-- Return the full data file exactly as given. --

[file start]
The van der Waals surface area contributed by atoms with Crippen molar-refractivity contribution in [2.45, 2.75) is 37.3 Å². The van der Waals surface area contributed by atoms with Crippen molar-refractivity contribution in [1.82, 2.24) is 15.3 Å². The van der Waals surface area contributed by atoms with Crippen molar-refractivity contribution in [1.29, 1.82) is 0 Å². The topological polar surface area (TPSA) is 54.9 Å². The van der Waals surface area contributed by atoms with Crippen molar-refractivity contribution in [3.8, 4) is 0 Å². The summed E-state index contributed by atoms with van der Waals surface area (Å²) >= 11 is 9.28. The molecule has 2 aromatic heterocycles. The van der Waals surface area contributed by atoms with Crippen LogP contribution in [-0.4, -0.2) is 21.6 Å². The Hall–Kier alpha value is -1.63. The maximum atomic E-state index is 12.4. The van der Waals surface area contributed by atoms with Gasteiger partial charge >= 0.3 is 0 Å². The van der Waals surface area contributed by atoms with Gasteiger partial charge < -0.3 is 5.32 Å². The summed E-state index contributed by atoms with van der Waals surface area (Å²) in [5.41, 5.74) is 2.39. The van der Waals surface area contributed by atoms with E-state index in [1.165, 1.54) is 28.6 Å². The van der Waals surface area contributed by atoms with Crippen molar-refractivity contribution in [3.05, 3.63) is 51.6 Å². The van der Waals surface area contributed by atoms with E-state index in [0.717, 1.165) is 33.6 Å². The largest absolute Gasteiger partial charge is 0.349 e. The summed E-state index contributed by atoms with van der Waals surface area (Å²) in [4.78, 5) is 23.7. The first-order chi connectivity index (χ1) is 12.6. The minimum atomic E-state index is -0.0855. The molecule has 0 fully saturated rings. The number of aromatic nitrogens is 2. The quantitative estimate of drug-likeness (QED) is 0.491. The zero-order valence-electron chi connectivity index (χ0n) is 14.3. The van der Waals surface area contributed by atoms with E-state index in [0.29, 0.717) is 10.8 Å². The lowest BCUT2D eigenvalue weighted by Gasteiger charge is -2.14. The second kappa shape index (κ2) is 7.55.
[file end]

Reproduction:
The van der Waals surface area contributed by atoms with Crippen molar-refractivity contribution in [2.45, 2.75) is 37.3 Å². The van der Waals surface area contributed by atoms with Crippen molar-refractivity contribution in [1.82, 2.24) is 15.3 Å². The van der Waals surface area contributed by atoms with Crippen molar-refractivity contribution in [1.29, 1.82) is 0 Å². The topological polar surface area (TPSA) is 54.9 Å². The van der Waals surface area contributed by atoms with Crippen molar-refractivity contribution in [3.8, 4) is 0 Å². The summed E-state index contributed by atoms with van der Waals surface area (Å²) >= 11 is 9.28. The molecule has 2 aromatic heterocycles. The van der Waals surface area contributed by atoms with Crippen LogP contribution in [-0.4, -0.2) is 21.6 Å². The Hall–Kier alpha value is -1.63. The maximum atomic E-state index is 12.4. The van der Waals surface area contributed by atoms with Gasteiger partial charge >= 0.3 is 0 Å². The van der Waals surface area contributed by atoms with Gasteiger partial charge < -0.3 is 5.32 Å². The summed E-state index contributed by atoms with van der Waals surface area (Å²) in [5.41, 5.74) is 2.39. The van der Waals surface area contributed by atoms with E-state index in [1.165, 1.54) is 28.6 Å². The van der Waals surface area contributed by atoms with Crippen molar-refractivity contribution in [3.05, 3.63) is 51.6 Å². The van der Waals surface area contributed by atoms with E-state index in [0.717, 1.165) is 33.6 Å². The largest absolute Gasteiger partial charge is 0.349 e. The summed E-state index contributed by atoms with van der Waals surface area (Å²) in [4.78, 5) is 23.7. The first-order chi connectivity index (χ1) is 12.6. The minimum atomic E-state index is -0.0855. The molecule has 0 fully saturated rings. The number of aromatic nitrogens is 2. The quantitative estimate of drug-likeness (QED) is 0.491. The zero-order valence-electron chi connectivity index (χ0n) is 14.3. The van der Waals surface area contributed by atoms with E-state index in [0.29, 0.717) is 10.8 Å². The lowest BCUT2D eigenvalue weighted by Gasteiger charge is -2.14. The second kappa shape index (κ2) is 7.55.